# Dimensional Analysis and Hydraulic Similitude by sanmelody

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```									NPTEL Course Developer for Fluid Mechanics                                      Dr. Niranjan Sahoo
Module 05; Lecture 39                                                                IIT Gu wahati

DIMENSIONAL ANALYSIS AND HYDRAULIC SIMILITUDE

DIMENSIONAL NUMBERS IN FLUID MECHANICS
Forces encountered in flowing fluids include those due to inertia, viscosity, pressure,
gravity, surface tension and compressibility. These forces can be written as
dV        dV 
Inertia force  m.a   V           V V      V L
2 2

dt         ds 
du
Viscous force   A   A           V L
dy
Pressure force   p  A   p  L2

Gravity force  m g  g  L3
Surface tension force   L

Compressibilityforce  Ev A  Ev L2 ; where Ev is the Bulk modulus
The ratio of any two forces will be dimensionless. Inertia forces are very important in
fluid mechanics problems. So, the ratio of the inertia force to each of the other forces
listed above leads to fundamental dimensionless groups. These are,
1.   Reynolds number      Re  : It   is defined as the ratio of inertia force to viscous force.

Mathematically,
VL VL
Re                                                             (1)
   
where V is the velocity of the flow, L is the characteristics length,  ,  and  are the

density, dynamic viscosity and kinematic viscosity of the fluid respectively. If Re is very
small, there is an indication that the viscous forces are dominant compared to inertia
forces. Such types of flows are commonly referred to as “creeping/viscous flows”.
Conversely, for large Re , viscous forces are small compared to inertial effects and flow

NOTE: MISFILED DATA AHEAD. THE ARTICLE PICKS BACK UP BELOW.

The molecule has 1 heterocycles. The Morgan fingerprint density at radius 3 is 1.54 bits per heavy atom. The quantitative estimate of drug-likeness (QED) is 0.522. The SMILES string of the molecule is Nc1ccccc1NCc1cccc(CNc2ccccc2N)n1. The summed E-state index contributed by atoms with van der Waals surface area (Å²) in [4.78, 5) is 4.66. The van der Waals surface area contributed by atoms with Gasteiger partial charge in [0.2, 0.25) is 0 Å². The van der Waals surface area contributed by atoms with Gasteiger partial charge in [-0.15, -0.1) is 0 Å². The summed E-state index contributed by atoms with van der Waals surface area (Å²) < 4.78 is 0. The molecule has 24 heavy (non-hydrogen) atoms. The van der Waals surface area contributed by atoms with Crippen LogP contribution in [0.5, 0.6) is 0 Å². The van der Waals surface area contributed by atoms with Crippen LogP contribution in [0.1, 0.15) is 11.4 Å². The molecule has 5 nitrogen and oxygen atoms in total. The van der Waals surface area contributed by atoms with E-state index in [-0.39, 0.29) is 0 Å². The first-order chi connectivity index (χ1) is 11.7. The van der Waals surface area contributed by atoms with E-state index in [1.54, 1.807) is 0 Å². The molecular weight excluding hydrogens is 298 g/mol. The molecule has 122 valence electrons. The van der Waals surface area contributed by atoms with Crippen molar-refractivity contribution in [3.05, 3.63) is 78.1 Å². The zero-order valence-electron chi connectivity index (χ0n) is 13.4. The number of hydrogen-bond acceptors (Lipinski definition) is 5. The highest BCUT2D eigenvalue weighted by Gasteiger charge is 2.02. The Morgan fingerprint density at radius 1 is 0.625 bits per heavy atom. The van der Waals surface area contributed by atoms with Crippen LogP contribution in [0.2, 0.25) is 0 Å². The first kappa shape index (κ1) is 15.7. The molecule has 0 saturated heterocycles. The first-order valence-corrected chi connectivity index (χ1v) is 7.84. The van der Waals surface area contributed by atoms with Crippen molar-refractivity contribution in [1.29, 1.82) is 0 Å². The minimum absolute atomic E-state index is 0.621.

problems are characterized as inviscid analysis. This number is also used to study the
transition between the laminar and turbulent flow regimes.

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NPTEL Course Developer for Fluid Mechanics                                       Dr. Niranjan Sahoo
Module 05; Lecture 39                                                                 IIT Gu wahati

2.   Euler number  Eu  : In most of the aerodynamic model testing, the pressure data are

usually expressed mathematically as,

p
Eu                                                       (2)
1
V 2
2
where p is the difference in local pressure and free stream pressure, V is the velocity
of the flow,  is the density of the fluid. The denominator in Eq. (2) is called “dynamic

pressure”. Eu is the ratio of pressure force to inertia force and it is also called as the

pressure coefficient C p . In the study of cavitations phenomena, similar expressions are

used where p is the difference in liquid stream pressure and liquid-vapour pressure.
The dimensional parameter is called “cavitation number”.
3.   Froude number     Fr  : It   is interpreted as the ratio of inertia force to gravity force.

Mathematically, it is written as,
V
Fr                                                            (3)
g.L
where V is the velocity of the flow, L is the characteristics length descriptive of the flow
field and g is the acceleration due to gravity. This number is very much significant for
flows with free surface effects such as in case of open-channel flow. In such types of
flows, the characteristics length is the depth of water. Fr less than unity indicates sub-
critical flow and values greater than unity indicate super-critical flow. It is also used to
study the flow of water around ships with resulting wave motion.
4.   Weber number We  : The ratio of the inertia force to surface tension force is called

Weber number. Mathematically,
V 2 L
We                                                        (4)

where V is the velocity of the flow, L is the characteristics length descriptive of the flow
field,  is the density of the fluid and  is the surface tension force. This number is
taken as a index of droplet formation and flow of thin film liquids in which there is an

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NPTEL Course Developer for Fluid Mechanics                                   Dr. Niranjan Sahoo
Module 05; Lecture 39                                                             IIT Gu wahati

interface between two fluids. For We         1 , inertia force is dominant compared to surface
tension force (e.g. flow of water in a river).
5.   Mach number  M a  : It is the key parameter that characterizes the compressibility